Teaching and testing have taken me to many places throughout the world. I earned my BA in English with minors in Writing, German, and Biology from Northern Michigan University in 2005. The following year, I served as an Austrian-American Fulbright Commission Fremdsprachenassitentin (Foreign Language Assistant) where I taught English as a foreign language at two vocational high schools in Neusiedl am See, Austria. I earned my MA TESOL at MSU (2008) and then spent eight years overseas, teaching pre-sessional English for academic purposes programs in Saudi Arabia, Oman, and Lithuania. While abroad, I got involved in classroom-based language assessment and large-scale standardized testing, both of which inspired me to pursue an MA degree in Language Testing from Lancaster University in England (2017).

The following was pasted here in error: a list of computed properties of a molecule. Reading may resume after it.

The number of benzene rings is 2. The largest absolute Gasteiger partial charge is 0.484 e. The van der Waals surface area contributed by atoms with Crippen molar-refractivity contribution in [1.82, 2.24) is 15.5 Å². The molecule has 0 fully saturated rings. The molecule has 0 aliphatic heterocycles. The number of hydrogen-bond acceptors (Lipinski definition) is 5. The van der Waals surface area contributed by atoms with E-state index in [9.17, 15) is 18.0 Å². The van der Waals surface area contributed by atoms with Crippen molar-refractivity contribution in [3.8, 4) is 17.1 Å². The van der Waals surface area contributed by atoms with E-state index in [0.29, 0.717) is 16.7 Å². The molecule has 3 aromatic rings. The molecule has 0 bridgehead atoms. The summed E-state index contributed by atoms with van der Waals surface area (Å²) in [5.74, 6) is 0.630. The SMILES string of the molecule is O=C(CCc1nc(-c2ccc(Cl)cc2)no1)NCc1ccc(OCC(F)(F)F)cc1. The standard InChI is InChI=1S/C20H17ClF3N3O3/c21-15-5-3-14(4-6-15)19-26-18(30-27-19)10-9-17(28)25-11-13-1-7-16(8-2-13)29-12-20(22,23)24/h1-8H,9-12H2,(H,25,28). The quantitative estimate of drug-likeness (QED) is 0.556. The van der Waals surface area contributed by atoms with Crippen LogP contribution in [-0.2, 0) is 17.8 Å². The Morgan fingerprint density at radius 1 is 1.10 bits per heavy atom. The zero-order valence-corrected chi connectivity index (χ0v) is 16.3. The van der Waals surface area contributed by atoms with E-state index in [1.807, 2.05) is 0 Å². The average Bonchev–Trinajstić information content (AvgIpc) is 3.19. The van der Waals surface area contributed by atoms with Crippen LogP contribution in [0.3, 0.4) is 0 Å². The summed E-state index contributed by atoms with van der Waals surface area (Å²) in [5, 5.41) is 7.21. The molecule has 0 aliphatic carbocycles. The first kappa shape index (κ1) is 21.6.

From my experiences as a language teacher and administrator in higher education, I have observed that educational policies, language acquisition theory, and language testing do not always align. At times, they interact in ways that create unintended consequences that have an effect on learners’ linguistic, academic, and social development. What drives my research agenda is finding ways to combine practitioner needs with researcher expertise to help address these real-life policy and practice challenges. My research interests include classroom-based language assessment, language assessment literacy, language test development and evaluation, test-taker response processes, second language writing assessment and teaching, and eye-tracking methods.